Three Blaine County schools—with the help of a Wood River Valley-based nonprofit—are looking to implement a new software program to enhance school safety protocols in the coming year.
The Blaine County School District board of trustees last week gave an unofficial stamp of approval to an effort led by Interim Superintendent Fritz Peters and community member Morgan Ballis, a national school safety expert and co-founder of the school safety nonprofit Academe Grove. Ballis, who started the nonprofit in 2019 with his wife, Desi, a BCSD educator, has offered to raise funds to implement a new digital threat assessment program in Blaine County schools.
The district does currently have threat assessment protocol—used to identify students, staff members or others who may pose a threat to themselves or others—in place, Peters explained to the board, with threat assessment teams made up of school psychologists, administrators, social workers and others. But under the current protocol, case materials are stored in paper files, Peters said, making it difficult to keep all relevant information accessible and up-to-date.
“Once [threat assessment research on a particular student] is completed, it goes to the district office and collects dust,” Peters said. “Then it’s very difficult for us to then once again have that data at our fingertips.”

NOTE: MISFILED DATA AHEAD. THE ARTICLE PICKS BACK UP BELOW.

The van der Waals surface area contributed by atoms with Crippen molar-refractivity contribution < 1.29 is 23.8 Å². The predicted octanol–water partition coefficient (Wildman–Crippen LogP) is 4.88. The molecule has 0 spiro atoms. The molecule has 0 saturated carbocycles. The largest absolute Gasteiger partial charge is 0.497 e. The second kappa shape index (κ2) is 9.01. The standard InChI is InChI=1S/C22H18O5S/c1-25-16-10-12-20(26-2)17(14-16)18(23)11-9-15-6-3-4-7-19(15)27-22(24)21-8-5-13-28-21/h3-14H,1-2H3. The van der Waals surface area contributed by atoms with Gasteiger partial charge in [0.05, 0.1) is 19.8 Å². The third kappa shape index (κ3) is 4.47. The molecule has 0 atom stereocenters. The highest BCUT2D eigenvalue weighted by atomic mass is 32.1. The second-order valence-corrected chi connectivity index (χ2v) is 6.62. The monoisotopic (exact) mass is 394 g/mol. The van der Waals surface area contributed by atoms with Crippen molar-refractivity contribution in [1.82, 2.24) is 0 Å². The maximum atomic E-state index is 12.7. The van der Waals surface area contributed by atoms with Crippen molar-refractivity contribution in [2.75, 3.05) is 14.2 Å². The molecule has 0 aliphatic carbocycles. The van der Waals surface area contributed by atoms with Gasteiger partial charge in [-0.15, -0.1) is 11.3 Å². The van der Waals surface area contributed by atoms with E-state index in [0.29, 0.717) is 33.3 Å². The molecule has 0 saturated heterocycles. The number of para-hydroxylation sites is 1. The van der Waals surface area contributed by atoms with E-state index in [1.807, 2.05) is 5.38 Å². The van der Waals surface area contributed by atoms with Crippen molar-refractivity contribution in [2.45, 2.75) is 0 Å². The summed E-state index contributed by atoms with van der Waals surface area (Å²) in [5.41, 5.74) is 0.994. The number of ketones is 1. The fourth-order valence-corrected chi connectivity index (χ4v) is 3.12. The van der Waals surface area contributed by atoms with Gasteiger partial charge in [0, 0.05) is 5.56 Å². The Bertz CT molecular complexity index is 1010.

The Threat Assessment & Planning software, developed by the PM AM Corp., would make threat assessment a more dynamic and ongoing process, Ballis said, allowing team members to collaborate, communicate and store all relevant information in one easily accessible place.
“A lot of times when we think about threat assessment, we think about a student posting a picture of a firearm, but really it’s so much more than that,” Ballis said. “This program gives our educators and our community the tools to be able to identify students long before they get into crisis and deliver them support, to help the find solutions before they reach that point of crisis.”
Academe Grove has pledged to raise $20,000 to pay for Blaine County to adopt the program for three years; the nonprofit is selling 100 puzzle pieces for $200 per piece to raise the money. Ballis said he’s confident that the necessary funds will be raised by the end of June.
Not all Blaine County schools have expressed an interest in adopting the program right away, Ballis said, but three—Wood River High School, Wood River Middle School and Ernest Hemingway STEAM School—have said they would like to participate in the coming school year. Those three schools will likely test the system for the rest of the district, Peters said, with their levels of success determining whether the program is adopted districtwide.